ORIGINALLY POSTED ON STRAIGHT.COM, NOV. 6, 2009
By Steve Newton
“Button, Button”, the 1970 Richard Matheson tale on which The Box is based, is only 10 pages long, but that didn’t stop Hollywood from turning it into a 115-minute sci-fi abomination complete with solid cubes of water that transport people around, hordes of automatons with bleeding noses, and a villain whose face has been partially removed by a lightning bolt.
In this preposterous and poorly paced thriller, set in 1976, seemingly content Virginia couple Norma and Arthur Lewis (a wonky Cameron Diaz and hammy James Marsden) and their young son are awakened by their doorbell early one morning. They discover a package on the doorstep, which they open to reveal a small wooden platform with a red button on top.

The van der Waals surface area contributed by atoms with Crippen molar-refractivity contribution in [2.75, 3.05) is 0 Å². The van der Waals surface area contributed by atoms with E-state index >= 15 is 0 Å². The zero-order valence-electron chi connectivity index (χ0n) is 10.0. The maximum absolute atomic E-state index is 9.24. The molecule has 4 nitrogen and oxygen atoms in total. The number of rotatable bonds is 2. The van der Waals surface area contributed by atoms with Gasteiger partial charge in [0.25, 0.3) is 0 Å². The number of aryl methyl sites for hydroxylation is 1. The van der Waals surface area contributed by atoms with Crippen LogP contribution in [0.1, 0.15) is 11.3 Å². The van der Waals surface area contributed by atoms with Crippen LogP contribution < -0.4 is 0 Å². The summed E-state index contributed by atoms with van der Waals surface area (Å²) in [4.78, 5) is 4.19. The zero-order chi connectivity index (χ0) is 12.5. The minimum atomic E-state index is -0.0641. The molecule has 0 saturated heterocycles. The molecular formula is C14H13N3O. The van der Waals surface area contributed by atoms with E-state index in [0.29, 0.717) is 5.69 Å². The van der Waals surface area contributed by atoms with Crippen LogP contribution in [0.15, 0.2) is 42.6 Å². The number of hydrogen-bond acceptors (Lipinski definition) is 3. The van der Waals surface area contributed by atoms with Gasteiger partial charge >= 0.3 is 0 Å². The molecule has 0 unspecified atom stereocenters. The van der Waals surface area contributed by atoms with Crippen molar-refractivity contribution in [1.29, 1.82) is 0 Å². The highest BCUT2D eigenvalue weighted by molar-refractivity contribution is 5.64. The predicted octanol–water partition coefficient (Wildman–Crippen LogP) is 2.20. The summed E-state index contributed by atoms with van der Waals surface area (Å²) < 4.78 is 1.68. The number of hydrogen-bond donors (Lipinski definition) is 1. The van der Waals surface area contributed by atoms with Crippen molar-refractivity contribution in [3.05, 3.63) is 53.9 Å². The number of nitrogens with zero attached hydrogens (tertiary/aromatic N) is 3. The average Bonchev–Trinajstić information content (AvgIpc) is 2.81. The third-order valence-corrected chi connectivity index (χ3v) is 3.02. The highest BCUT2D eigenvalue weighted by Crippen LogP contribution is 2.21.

Then Arlington Steward (Frank Langella), elegant but for the mutilated crater where his left cheek should be, shows up to explain that if they push the button, someone they don’t know somewhere in the world will die—but they will receive a million bucks.
Even though they own a nice big house and NASA engineer Arthur drives a wicked silver ’Vette, they could really use the cash due to recent money issues. What they end up deciding sets in slothlike motion a convoluted string of ludicrous events that will take writer-director Richard Kelly—of Donnie Darko cult fame—years to live down.
Just try not groaning in disbelief at the interminable library scene, which culminates with Arthur winding up suspended in a block of clear water over his bed at home, staring down at Norma until she rolls off just in time to avoid being hurt when he crashes down on the bed and the entire house gets soaked. Seriously, that’s what happens; I didn’t make it up.
And neither, to his eternal credit, did Matheson.